As I see it, there are three benefits of observing the Calendar. First, we are witnessing the renewal of worship throughout Churches of Christ today. Responding to a deep hunger for meaningful worship, many of our churches are adding PowerPoint presentations, worship teams, contemporary songs or a blend of traditional and contemporary songs, congregational readings, movie clips experimenting with various methods for taking the Lord’s Supper. While some of the contemporary worship practices have brought renewal to our worship, they often also proceed more out of a need to be like the local evangelical community church or to model some “successful” church in another town than from a solid foundation rooted in Scripture and the very nature of the Christian story. These often prove to be divisive rather than unifying. The root disease it seems to me is a failure to provide meaningful and substantive worship that is spiritually transforming to the believer. We have looked for help in all the wrong places sometimes. We often could receive help by returning to the practices of the church for two thousand years.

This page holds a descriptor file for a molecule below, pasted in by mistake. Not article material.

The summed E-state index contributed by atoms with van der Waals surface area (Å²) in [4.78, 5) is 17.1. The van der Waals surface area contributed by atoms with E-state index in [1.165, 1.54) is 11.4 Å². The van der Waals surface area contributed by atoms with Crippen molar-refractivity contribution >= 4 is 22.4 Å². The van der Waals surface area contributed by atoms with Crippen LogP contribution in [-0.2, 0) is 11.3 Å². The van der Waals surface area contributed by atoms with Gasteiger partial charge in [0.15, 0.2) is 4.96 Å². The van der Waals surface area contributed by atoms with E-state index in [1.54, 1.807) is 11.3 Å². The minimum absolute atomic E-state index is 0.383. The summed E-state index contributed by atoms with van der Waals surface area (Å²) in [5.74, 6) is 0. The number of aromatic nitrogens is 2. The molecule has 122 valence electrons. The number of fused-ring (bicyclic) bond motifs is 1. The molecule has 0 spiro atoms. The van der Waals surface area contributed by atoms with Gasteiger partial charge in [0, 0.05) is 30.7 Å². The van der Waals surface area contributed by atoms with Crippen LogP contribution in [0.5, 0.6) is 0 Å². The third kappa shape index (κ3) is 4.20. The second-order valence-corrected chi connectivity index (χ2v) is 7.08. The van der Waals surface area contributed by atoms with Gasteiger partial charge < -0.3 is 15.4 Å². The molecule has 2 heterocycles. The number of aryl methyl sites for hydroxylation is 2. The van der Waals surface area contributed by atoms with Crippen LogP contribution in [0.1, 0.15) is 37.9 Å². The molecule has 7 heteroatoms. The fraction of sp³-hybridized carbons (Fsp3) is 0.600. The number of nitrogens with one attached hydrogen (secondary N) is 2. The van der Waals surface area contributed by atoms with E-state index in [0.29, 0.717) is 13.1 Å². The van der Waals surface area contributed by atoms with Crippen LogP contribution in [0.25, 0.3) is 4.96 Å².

Neville Clark, a minister from a tradition of worship simplicity much like our own, wrote in the 1960’s that the desire for simplicity and flexibility of worship in his tradition “constitutes at one and the same time our problem and our opportunity; our opportunity because we have freedom to improve, to experiment, to advance; our problem because sheer ignorance often makes our innovations disastrous.” (from Stanton H.Wilson’s The Use of the Church Year).